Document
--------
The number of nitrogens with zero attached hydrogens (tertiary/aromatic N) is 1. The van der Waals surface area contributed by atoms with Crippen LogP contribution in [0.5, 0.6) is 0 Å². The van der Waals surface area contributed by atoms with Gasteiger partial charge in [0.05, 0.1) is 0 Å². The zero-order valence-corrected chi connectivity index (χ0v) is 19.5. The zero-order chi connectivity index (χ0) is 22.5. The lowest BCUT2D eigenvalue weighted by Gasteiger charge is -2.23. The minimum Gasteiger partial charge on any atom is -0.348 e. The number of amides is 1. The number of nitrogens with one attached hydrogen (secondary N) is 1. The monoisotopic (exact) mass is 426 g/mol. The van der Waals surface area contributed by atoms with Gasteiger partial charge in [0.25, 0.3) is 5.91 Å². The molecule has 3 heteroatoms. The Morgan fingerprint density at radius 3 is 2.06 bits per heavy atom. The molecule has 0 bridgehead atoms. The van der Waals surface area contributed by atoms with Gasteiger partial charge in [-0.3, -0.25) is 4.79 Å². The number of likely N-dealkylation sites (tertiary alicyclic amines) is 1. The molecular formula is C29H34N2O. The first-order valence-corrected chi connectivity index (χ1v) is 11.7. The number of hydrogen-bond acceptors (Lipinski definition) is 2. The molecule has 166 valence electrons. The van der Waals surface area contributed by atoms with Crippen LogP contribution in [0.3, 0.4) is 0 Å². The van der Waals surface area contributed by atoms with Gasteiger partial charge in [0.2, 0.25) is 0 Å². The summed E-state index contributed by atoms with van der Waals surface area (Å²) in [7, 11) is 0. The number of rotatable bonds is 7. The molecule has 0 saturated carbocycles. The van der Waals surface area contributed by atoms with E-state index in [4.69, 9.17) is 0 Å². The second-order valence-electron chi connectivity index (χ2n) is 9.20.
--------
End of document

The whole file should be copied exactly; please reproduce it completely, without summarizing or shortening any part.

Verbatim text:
The number of nitrogens with zero attached hydrogens (tertiary/aromatic N) is 1. The van der Waals surface area contributed by atoms with Crippen LogP contribution in [0.5, 0.6) is 0 Å². The van der Waals surface area contributed by atoms with Gasteiger partial charge in [0.05, 0.1) is 0 Å². The zero-order valence-corrected chi connectivity index (χ0v) is 19.5. The zero-order chi connectivity index (χ0) is 22.5. The lowest BCUT2D eigenvalue weighted by Gasteiger charge is -2.23. The minimum Gasteiger partial charge on any atom is -0.348 e. The number of amides is 1. The number of nitrogens with one attached hydrogen (secondary N) is 1. The monoisotopic (exact) mass is 426 g/mol. The van der Waals surface area contributed by atoms with Gasteiger partial charge in [0.25, 0.3) is 5.91 Å². The molecule has 3 heteroatoms. The Morgan fingerprint density at radius 3 is 2.06 bits per heavy atom. The molecule has 0 bridgehead atoms. The van der Waals surface area contributed by atoms with Gasteiger partial charge in [-0.3, -0.25) is 4.79 Å². The number of likely N-dealkylation sites (tertiary alicyclic amines) is 1. The molecular formula is C29H34N2O. The first-order valence-corrected chi connectivity index (χ1v) is 11.7. The number of hydrogen-bond acceptors (Lipinski definition) is 2. The molecule has 166 valence electrons. The van der Waals surface area contributed by atoms with Crippen LogP contribution in [0.3, 0.4) is 0 Å². The van der Waals surface area contributed by atoms with Gasteiger partial charge in [0.2, 0.25) is 0 Å². The summed E-state index contributed by atoms with van der Waals surface area (Å²) in [7, 11) is 0. The number of rotatable bonds is 7. The molecule has 0 saturated carbocycles. The van der Waals surface area contributed by atoms with E-state index in [4.69, 9.17) is 0 Å². The second-order valence-electron chi connectivity index (χ2n) is 9.20.